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A practised purveyor of Gebrauchmusic, or entertainment music, Telemann was one of the most published and successful composers of his day. The Scherzi melodichi, which were bound and published in 1734, were written to be performed over the course of week – each one bears the name of a day of the week – for the guests of the spa at Bad Pyrmont where Telemann himself was a frequent visitor. His preface to the works implies that there may have been a grander scheme, certainly more than just a weekly celebration of music, but if so it never materialised. Rather oddly he also suggested that the music was written to praise the spa’s mineral water and its efficacious powers – a rather subtle and oblique piece of advertising.
What is not in doubt is the music’s attractive and immediate melodic appeal. It’s similar in that respect to Tafelmusik, published the year before, though its effect is more direct. The overriding impression is one of incessantly delightful melodic freshness. Harmonic matters are simplified, and grace and elegance are the watchwords for this set of seven suites where each one exudes a pleasing sense of form and function. Telemann absorbed much from Italian music, and some of the movements reflect very strongly this prevailing taste. The dance movements are forthright but elegant, whilst there are enough signs of folkloric elements to make one suspect that this was an essential feature of the music’s ground plan. A fast introduction is followed by succeeding movements that embrace pastoral and cantabile elements. Only ‘Sunday’ differs much from the general scheme, given that it is rather more somnambulant in outline, composed largely just of slow movements. Perhaps the good food and spa waters were slowing the metabolisms of the guests at Bad Pyrmont. This suite, certainly, is the equivalent of reading the Sunday papers with your feet up.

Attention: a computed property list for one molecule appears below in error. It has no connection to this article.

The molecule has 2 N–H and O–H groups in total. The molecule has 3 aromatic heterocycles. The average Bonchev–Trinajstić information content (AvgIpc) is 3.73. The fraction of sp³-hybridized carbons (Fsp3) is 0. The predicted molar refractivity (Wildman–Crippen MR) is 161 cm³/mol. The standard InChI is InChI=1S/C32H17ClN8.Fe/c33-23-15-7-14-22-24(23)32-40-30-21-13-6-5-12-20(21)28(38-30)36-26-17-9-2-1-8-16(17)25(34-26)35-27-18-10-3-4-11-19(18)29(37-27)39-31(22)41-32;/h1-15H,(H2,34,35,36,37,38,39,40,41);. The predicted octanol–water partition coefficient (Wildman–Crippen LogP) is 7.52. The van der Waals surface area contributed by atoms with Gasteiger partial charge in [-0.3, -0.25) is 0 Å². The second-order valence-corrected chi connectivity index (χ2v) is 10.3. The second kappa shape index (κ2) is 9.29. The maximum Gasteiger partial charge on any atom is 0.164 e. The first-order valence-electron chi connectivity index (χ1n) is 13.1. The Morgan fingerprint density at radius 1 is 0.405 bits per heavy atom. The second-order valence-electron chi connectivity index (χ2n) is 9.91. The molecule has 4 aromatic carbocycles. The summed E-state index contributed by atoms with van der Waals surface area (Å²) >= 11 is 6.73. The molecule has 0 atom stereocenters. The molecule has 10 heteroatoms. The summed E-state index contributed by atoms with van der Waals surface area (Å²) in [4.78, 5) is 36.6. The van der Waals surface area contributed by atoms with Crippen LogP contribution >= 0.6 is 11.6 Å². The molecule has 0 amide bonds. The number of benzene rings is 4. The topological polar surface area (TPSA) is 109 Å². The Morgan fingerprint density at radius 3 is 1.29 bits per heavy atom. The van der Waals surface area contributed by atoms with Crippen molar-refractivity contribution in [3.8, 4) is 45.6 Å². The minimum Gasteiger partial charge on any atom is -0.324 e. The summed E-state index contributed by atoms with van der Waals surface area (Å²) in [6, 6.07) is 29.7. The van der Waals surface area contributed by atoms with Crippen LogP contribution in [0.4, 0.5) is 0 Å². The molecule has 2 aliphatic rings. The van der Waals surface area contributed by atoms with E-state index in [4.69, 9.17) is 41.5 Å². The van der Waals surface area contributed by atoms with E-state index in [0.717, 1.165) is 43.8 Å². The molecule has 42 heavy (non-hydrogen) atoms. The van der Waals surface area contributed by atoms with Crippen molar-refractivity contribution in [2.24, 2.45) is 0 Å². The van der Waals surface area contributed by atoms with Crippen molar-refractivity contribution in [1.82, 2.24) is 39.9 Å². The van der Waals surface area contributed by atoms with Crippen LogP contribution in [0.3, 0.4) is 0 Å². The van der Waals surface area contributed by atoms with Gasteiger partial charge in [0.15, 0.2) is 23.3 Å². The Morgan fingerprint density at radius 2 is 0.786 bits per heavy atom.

There are plenty of engaging features in this recording by Ensemble Symposium - violin, viola, violone and harpsichord. They play the performing edition made by Simone Laghi, published in Milan. The playing is attractively textured, well-articulated and though closely recorded – anticipatory sniffs can be heard – not abrasively so. Importantly the balance between instruments – especially strings and harpsichord - in the Auditorium ‘Arcangelo Corelli’ in Ravenna has been achieved well. The Presto of Tuesday is particularly attractive, and has richness to the sonority that repays listening closely. The folk elements at the start of the Moderato of Wednesday are catchy, the drone effects especially so. Songfulness is a prime ingredient of the suites, and no better example can be heard than the Vivace of Thursday, though the same day’s Introduction may bring to mind the Queen of Sheba, so zesty is it. The music’s aria-like simplicity is a special and unforced example of Telemann’s geniality, though occasionally a Vivaldian explosive moment occurs – try the Allegro movement of Friday, for example. The moments when the harpsichord plays solo, as in the Dolce, of Saturday, are also appealing.
All told, this is a most entertaining and genial set of music, performed with character and energy.